Honda has teamed up with IBM to build a voice-activated in-car navigation system, based on IBM's ViaVoice speech recognition technology. The car maker plans to start offering it as an option in some of its vehicles.
The system, which will be available as an option on 2003 cars in some regions, will include an embedded version of ViaVoice that allows drivers to ask for directions and hear responses from the computerised system.
Until now, interaction with car navigation systems has commonly been through a touch-panel display, so operating the system while driving is considered dangerous because it means drivers must take their eyes off the road.
With the new system, drivers have to press a 'talk' button located on the steering wheel to get directions. The system can recognise around 150 English language commands, such as 'find nearest gas station', 'find nearest ATM' and 'find nearest Italian restaurant', and can cope with a range of accents, according to IBM. It is also able to respond to commands to find the quickest route to a specific address.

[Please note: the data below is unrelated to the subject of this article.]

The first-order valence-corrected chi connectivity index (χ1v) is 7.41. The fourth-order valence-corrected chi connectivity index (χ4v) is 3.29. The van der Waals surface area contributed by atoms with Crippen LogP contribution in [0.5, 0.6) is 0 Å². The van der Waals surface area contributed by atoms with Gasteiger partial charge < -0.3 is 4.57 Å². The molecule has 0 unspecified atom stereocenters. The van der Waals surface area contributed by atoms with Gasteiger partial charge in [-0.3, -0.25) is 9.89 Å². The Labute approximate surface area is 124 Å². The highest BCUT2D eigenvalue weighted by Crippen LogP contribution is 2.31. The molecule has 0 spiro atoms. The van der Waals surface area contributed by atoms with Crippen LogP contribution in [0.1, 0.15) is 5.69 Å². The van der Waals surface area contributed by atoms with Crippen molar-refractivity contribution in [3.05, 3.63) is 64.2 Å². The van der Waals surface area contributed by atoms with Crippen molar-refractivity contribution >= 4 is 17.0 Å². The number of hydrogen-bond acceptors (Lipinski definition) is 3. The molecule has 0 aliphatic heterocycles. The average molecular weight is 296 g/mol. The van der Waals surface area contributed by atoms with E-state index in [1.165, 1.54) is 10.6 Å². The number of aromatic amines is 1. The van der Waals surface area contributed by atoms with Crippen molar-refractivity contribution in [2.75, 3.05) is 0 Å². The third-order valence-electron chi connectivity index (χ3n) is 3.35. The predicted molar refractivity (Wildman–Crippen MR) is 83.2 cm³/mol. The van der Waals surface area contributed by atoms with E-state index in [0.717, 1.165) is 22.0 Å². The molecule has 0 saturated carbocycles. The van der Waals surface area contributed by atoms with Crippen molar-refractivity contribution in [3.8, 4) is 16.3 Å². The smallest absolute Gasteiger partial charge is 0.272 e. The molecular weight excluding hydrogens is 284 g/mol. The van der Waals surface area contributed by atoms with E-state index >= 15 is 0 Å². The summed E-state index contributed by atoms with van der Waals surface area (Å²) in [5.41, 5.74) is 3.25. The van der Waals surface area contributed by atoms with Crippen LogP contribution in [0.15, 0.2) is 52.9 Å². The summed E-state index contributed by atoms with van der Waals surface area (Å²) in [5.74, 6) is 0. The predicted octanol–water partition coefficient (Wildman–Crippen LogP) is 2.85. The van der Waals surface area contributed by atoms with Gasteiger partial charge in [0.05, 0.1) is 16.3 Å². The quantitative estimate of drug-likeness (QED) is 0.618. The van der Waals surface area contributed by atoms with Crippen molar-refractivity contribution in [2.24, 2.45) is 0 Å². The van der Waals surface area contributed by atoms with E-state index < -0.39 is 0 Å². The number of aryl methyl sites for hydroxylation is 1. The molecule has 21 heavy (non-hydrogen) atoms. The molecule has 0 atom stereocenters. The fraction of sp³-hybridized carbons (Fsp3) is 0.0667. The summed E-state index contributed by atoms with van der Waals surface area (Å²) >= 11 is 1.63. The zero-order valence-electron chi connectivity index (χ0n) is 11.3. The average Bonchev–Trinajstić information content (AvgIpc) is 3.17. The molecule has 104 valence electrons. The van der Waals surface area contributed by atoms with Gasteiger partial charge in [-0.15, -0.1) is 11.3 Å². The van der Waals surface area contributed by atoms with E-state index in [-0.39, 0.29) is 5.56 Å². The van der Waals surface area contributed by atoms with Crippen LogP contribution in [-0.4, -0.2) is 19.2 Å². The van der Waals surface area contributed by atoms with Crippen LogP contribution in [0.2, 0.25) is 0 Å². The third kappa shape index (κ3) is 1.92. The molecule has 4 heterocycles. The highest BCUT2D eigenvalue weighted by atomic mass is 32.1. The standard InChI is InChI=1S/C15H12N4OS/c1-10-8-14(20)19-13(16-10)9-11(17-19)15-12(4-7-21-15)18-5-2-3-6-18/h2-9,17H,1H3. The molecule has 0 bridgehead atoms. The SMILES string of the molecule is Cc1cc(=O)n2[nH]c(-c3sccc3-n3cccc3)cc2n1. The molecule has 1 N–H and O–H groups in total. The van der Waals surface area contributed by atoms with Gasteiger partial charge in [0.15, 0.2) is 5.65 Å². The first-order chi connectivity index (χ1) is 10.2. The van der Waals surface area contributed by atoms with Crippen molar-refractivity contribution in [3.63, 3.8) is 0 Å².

Honda UK said that it was about to launch a touch-screen navigation system in this country, but that voice-activated navigation was "a long way off". So for the time being, if you want to live out your Knightrider fantasies you'll have to ship your car from the US.